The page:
To truly get an immersive experience, book a stay at the Ojai Valley Inn, which offers everything from a 31,000-square-foot spa to an artist cottage and apothecary.


Anyone who tuned into HBO’s Big Little Lies a few years back is more than likely obsessed with its dreamy coastal setting—and Carmel-by-the-Sea is at least partially responsible for those scenic shots. The small beach town of 3,146 in Monterey County is known for white sand, attractive shop-filled streets, and world-class dining.

Aubergine, located at L’Auberge Carmel, is the city’s true culinary pride and joy, earning a coveted star in the 2019 Michelin Guide and serving seasonal dishes from executive chef-director Justin Cogley. Lucia Restaurant & Bar located at Bernardus Lodge & Spa (in nearby Carmel Valley) offers a quintessential upscale California experience, with the option for alfresco dining when the weather cooperates (which it often does in Carmel). And Chez Noir’s chefs create French- and Spanish-inspired dishes sourced with seasonal, local ingredients. Although the town itself is just one square mile, Carmel is jam-packed with culture, boasting more than 80 art galleries, including Galerie Plein Aire and Winfield Gallery.

Where to stay

Book now: L’Auberge Carmel

Located a few blocks from Carmel Beach, L’Auberge Carmel dates back to 1929 and features distinctly European architecture and design details. Following a complete restoration and subsequent million-dollar remodel, the hotel offers all the modern must-haves (hello, high-speed WiFi) while retaining its Old World charm.

Solvang California at sunset

This Santa Barbara County town is known for its Danish-style architecture.

Iv-olga / Shutterstock


This Santa Barbara County town, with a population of 6,126, is known for its Danish-style architecture and extensive wine offerings. Dubbed “the Danish Capital of America,” Solvang dates back to 1911 when Danish immigrants purchased nearly 10,000 acres of Santa Ynez Valley land and established a community far from home. Residents have meticulously preserved the founders’ original vision, with European influences in every street, shop, and cellar in sight.

The 700-seat Solvang Festival Theater is the main venue for major concerts, and nearby are over 120 vineyards to visit. After all, the 2004 film Sideways was filmed almost entirely on location throughout Solvang and the rest of Santa Ynez Valley (Alma Rosa Winery is one of the fictional characters’ favorite spots). Recently, celebrities from Kim Kardashian to Billie Eilish have visited family-owned Solvang Bakery and the cast of Vanderpump Rules (#TeamAriana!) stayed at the Landsby, a Scandinavian-inspired boutique hotel that’s perfect for a group trip. Solvang visitors will also have easy access to plenty of other inviting small towns in the area, including Los Olivos, Los Alamos, and Buellton.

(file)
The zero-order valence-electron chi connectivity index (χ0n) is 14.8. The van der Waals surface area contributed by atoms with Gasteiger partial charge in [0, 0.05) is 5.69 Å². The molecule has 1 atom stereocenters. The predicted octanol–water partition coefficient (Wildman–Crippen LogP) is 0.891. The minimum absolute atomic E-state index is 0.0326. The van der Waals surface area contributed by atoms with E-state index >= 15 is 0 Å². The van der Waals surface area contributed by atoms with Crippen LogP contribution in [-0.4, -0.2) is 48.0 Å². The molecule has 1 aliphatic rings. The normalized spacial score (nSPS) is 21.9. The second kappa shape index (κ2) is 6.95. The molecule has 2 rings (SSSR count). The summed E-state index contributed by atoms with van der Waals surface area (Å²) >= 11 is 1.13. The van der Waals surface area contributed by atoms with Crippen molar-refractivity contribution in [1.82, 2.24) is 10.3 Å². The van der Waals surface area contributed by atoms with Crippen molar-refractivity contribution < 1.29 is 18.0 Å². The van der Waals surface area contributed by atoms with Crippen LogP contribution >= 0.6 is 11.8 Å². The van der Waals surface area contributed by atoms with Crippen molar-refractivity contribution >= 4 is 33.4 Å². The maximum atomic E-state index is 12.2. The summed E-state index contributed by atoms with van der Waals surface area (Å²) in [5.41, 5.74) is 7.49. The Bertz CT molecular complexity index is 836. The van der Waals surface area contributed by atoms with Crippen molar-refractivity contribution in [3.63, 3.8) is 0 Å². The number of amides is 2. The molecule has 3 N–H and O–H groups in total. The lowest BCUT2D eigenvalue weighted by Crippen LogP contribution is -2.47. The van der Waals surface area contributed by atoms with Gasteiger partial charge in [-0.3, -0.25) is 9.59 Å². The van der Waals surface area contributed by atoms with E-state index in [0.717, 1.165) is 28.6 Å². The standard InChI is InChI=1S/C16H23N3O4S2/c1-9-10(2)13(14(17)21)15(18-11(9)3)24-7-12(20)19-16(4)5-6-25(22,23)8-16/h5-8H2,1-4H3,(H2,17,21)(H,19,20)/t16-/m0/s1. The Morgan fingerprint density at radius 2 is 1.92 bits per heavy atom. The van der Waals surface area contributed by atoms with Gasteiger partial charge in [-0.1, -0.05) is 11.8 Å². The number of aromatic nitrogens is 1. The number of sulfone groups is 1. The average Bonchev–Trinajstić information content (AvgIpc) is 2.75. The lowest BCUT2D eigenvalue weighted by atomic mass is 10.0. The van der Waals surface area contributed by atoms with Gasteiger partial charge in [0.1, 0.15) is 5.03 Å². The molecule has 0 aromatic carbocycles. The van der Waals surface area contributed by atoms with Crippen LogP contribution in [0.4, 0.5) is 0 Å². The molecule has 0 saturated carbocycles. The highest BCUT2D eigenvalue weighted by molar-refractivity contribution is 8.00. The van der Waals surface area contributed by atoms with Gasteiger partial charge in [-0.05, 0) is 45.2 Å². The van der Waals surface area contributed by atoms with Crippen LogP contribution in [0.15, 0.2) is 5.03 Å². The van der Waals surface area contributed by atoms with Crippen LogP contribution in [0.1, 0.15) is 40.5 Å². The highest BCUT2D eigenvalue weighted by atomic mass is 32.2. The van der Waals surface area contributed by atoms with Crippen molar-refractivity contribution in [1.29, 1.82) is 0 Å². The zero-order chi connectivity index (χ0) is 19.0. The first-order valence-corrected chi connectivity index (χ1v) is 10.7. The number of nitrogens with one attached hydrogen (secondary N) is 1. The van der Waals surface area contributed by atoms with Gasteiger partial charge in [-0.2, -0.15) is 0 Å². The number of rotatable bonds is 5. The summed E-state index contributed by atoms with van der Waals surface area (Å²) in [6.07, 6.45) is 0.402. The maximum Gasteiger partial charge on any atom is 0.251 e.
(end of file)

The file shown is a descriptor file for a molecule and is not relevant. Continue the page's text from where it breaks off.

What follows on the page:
Where to stay

Book now: Corque Hotel

The town’s newest hospitality boutique, Corque Hotel, is an updated take on Solvang’s sweet sensibilities, with modern rustic decor and easy access to all of the local attractions.

Los Olivos

It may only occupy two and a half square miles, but the nearby Santa Ynez Valley town of Los Olivos (population: 1,020) makes the most of that sparse space with an impressively dense concentration of 27 wineries. Aside from the town’s multitude of grape-based attractions, Los Olivos has a rich history dating back to 1861, when the Overland Coast Line Stage Station was established just south of the destination. With a stagecoach route running through Los Olivos, originating in San Francisco, and traveling all the way to San Diego, the site became an important piece of California lore. Thanks to the town’s storied past, the historical walking tour is one of the best ways to explore the surroundings while taking in some of the area’s renowned architecture (like the first Protestant church in the valley, Berean Baptist, and the 121-year-old Los Olivos General Store). The culinary scene is also a big draw, led by the elegant Bar Le Côte, which celebrates local seafood with influences from Spain and Portugal. The perfect time to plan a visit? Book a stay in early summer to enjoy the annual Jazz and Olive Festival or late fall to coincide with the annual Taste of the Santa Ynez Valley.

Where to stay

Book now: Fess Parker Wine Country Inn